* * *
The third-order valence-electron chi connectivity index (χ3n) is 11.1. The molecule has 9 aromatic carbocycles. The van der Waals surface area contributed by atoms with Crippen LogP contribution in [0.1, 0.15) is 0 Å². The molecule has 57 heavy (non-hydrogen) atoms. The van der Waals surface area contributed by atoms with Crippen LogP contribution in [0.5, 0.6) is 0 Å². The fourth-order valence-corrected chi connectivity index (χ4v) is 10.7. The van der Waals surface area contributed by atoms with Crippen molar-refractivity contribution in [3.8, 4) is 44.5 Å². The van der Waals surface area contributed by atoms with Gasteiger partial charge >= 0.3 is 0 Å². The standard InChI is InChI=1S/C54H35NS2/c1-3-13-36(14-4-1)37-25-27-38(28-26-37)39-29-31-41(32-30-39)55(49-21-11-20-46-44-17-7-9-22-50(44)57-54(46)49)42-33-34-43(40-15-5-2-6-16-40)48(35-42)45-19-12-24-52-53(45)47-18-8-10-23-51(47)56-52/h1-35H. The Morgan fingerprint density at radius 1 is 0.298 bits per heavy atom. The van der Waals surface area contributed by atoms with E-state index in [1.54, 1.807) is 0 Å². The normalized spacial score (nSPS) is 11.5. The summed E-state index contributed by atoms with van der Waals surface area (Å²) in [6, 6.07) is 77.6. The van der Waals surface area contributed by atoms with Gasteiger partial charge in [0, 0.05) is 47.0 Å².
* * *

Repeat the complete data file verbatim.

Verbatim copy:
The third-order valence-electron chi connectivity index (χ3n) is 11.1. The molecule has 9 aromatic carbocycles. The van der Waals surface area contributed by atoms with Crippen LogP contribution in [0.1, 0.15) is 0 Å². The molecule has 57 heavy (non-hydrogen) atoms. The van der Waals surface area contributed by atoms with Crippen LogP contribution in [0.5, 0.6) is 0 Å². The fourth-order valence-corrected chi connectivity index (χ4v) is 10.7. The van der Waals surface area contributed by atoms with Crippen molar-refractivity contribution in [3.8, 4) is 44.5 Å². The van der Waals surface area contributed by atoms with Gasteiger partial charge >= 0.3 is 0 Å². The standard InChI is InChI=1S/C54H35NS2/c1-3-13-36(14-4-1)37-25-27-38(28-26-37)39-29-31-41(32-30-39)55(49-21-11-20-46-44-17-7-9-22-50(44)57-54(46)49)42-33-34-43(40-15-5-2-6-16-40)48(35-42)45-19-12-24-52-53(45)47-18-8-10-23-51(47)56-52/h1-35H. The Morgan fingerprint density at radius 1 is 0.298 bits per heavy atom. The van der Waals surface area contributed by atoms with E-state index in [1.54, 1.807) is 0 Å². The normalized spacial score (nSPS) is 11.5. The summed E-state index contributed by atoms with van der Waals surface area (Å²) in [6, 6.07) is 77.6. The van der Waals surface area contributed by atoms with Gasteiger partial charge in [0, 0.05) is 47.0 Å².